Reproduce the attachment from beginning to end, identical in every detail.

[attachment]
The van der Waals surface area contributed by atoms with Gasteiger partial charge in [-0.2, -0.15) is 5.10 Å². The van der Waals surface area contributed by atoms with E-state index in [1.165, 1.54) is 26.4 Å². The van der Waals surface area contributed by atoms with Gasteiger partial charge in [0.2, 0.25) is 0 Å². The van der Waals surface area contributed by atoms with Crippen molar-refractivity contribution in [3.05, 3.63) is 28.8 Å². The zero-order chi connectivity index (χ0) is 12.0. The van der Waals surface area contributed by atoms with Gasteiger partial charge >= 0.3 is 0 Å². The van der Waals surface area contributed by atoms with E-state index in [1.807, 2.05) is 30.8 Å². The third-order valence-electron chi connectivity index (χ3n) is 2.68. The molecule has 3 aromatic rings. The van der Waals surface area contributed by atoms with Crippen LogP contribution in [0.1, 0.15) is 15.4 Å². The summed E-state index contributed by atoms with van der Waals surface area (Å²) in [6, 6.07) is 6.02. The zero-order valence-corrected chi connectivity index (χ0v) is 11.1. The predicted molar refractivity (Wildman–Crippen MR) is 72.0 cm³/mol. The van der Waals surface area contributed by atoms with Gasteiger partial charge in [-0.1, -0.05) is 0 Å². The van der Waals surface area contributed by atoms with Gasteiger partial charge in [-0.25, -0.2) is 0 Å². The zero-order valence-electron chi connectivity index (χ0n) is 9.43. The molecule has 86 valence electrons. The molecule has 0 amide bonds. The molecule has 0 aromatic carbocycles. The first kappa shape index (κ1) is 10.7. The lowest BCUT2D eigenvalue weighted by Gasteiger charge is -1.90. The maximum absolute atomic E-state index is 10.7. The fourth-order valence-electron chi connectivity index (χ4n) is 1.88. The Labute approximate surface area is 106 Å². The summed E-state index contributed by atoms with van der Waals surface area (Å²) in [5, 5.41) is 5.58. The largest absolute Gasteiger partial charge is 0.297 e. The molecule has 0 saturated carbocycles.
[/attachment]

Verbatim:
The van der Waals surface area contributed by atoms with Gasteiger partial charge in [-0.2, -0.15) is 5.10 Å². The van der Waals surface area contributed by atoms with E-state index in [1.165, 1.54) is 26.4 Å². The van der Waals surface area contributed by atoms with Gasteiger partial charge in [0.2, 0.25) is 0 Å². The van der Waals surface area contributed by atoms with Crippen molar-refractivity contribution in [3.05, 3.63) is 28.8 Å². The zero-order chi connectivity index (χ0) is 12.0. The van der Waals surface area contributed by atoms with Gasteiger partial charge >= 0.3 is 0 Å². The van der Waals surface area contributed by atoms with E-state index in [1.807, 2.05) is 30.8 Å². The third-order valence-electron chi connectivity index (χ3n) is 2.68. The molecule has 3 aromatic rings. The van der Waals surface area contributed by atoms with Crippen LogP contribution in [0.1, 0.15) is 15.4 Å². The summed E-state index contributed by atoms with van der Waals surface area (Å²) in [6, 6.07) is 6.02. The zero-order valence-corrected chi connectivity index (χ0v) is 11.1. The predicted molar refractivity (Wildman–Crippen MR) is 72.0 cm³/mol. The van der Waals surface area contributed by atoms with Gasteiger partial charge in [-0.1, -0.05) is 0 Å². The van der Waals surface area contributed by atoms with Gasteiger partial charge in [-0.25, -0.2) is 0 Å². The zero-order valence-electron chi connectivity index (χ0n) is 9.43. The molecule has 86 valence electrons. The molecule has 0 amide bonds. The molecule has 0 aromatic carbocycles. The first kappa shape index (κ1) is 10.7. The lowest BCUT2D eigenvalue weighted by Gasteiger charge is -1.90. The maximum absolute atomic E-state index is 10.7. The fourth-order valence-electron chi connectivity index (χ4n) is 1.88. The Labute approximate surface area is 106 Å². The summed E-state index contributed by atoms with van der Waals surface area (Å²) in [5, 5.41) is 5.58. The largest absolute Gasteiger partial charge is 0.297 e. The molecule has 0 saturated carbocycles.